Message to politicians- try living on disability support

Cutting welfare for people with disabilities is a vile and savage act.  Any crediting of intent would put our politicians on par with terrible people, so I shall stick with ignorance as the cause. I have worked with people with physical and other disabilities for much of my career and I know pensions and entitlements are more than just subsistence living – it is about survival. People with disabilities have to pay rent, eat and support dependents like anyone else but they also have to pay for much, much more than the rest of us.

Like everyone else, people with disabilities work if they can – but it takes more than personal will to get a job and maintain employment. Putting qualifications and education aside, employers need to provide flexibility, support and accessible environments. Tried getting around in a wheelchair lately? – even an electric one?  An electric chair (if you can afford one) can be worse – try turning around in a small office or corridor or even getting through a doorway. Some people need personal assistance in the workplace.  For example, a person might need help to empty a catheter bag, or be able to pay for a device that lets them empty a catheter bag onto a grassed area, or even to be repositioned in a wheelchair to avoid pressure sores that can kill you (remember superman?), or just eat lunch. Who is going to pay for assistive technology in the workplace? People when they do work often lose access to government subsidies for equipment and other items as a result of being employed.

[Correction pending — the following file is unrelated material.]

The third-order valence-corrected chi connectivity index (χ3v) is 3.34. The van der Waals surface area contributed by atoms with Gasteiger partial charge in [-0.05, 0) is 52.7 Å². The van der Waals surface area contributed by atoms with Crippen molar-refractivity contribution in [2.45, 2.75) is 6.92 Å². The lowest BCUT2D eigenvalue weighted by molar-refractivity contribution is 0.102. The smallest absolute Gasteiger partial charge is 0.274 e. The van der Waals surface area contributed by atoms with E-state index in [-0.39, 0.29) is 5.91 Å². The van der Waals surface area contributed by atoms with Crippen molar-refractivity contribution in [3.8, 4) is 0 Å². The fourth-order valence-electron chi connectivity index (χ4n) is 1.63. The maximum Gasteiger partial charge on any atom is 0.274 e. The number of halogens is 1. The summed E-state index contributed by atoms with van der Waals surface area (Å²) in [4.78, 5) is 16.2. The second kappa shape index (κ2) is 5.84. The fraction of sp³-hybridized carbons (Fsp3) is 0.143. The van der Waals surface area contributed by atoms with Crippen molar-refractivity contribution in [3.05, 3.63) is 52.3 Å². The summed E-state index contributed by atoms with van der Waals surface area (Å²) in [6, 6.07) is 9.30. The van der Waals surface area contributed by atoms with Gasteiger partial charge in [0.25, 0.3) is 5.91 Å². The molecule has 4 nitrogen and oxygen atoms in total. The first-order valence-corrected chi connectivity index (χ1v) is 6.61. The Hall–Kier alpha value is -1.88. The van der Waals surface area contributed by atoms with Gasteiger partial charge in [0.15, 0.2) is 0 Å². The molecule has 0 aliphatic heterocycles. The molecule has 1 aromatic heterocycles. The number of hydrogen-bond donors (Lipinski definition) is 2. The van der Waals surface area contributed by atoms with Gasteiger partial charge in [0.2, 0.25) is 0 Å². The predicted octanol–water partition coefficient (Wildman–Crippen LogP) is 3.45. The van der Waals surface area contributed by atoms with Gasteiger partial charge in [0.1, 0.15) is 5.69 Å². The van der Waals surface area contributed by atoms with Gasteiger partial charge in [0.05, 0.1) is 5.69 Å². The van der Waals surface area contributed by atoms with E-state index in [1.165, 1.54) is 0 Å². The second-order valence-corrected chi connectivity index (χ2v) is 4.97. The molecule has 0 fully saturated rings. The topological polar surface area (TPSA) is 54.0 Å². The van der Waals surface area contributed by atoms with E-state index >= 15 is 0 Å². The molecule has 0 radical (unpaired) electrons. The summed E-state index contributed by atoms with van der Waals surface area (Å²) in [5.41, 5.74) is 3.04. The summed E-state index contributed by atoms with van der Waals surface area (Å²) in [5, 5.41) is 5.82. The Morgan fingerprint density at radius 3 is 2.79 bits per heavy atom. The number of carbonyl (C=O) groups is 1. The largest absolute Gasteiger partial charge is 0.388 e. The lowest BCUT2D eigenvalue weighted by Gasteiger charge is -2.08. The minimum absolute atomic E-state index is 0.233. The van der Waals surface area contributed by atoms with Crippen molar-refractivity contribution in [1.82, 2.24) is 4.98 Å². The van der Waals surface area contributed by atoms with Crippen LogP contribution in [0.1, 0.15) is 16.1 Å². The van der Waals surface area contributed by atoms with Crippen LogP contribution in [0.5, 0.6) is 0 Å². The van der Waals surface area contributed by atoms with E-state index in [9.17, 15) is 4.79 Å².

People with disabilities already pay significant co-payments for equipment which can include wheelchairs, shower chairs, hoists, pressure cushions, home modifications, disposable needs such as bladder management disposables – then there’s medication and personal carers. There are subsidies but they are limited. Often people need more care because they can’t afford the modifications or equipment that would increase their independence.  There are even costs associated with an assistant animal if they can get one. People in rural and regional areas face higher expenses with the delivery of essential needs. Some people face costs associated with ventilators and need airconditioning because they don’t have temperature control – without it death is a real possibility.  Dare I state the obvious, power costs.  I have worked with people with all these needs and many of them are working and most would work if they could find a job. Too many people are still living inappropriately in nursing homes (some on the streets) because they can’t afford independence. People with all types of disabilities of all ages have hidden expenses that people without physical or mental disabilities don’t see.  It is more than just paying rent and eating. We should be going forward not backward.

Message to politicians: Try living for a year on a disability support pension with the same expenses and environmental limitations as a person with a disability and let’s see how well you fare.

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Footsore on Valentines Day

Last week, I went to see a movie with a new Date. We’d had dinner together the previous heartweek and he understood that I am deaf.  The movie was great (as befits its title “The Great Beauty”) . . . the date not so much.

I am fifty-nine years old. I was born deaf and belong to the 1950s generation of “oral deaf” children. This means that although I am deaf (“moderate-severe, sloping to profound” according to my most recent audiology assessment), I have sufficient residual hearing that allows me to speak rather well. Not perfectly, but not bad: the missed sibilants and the occasional monotonous tone in my speech patterns reveal my deafness. I work hard to keep my speech patterns rhythmically inflected.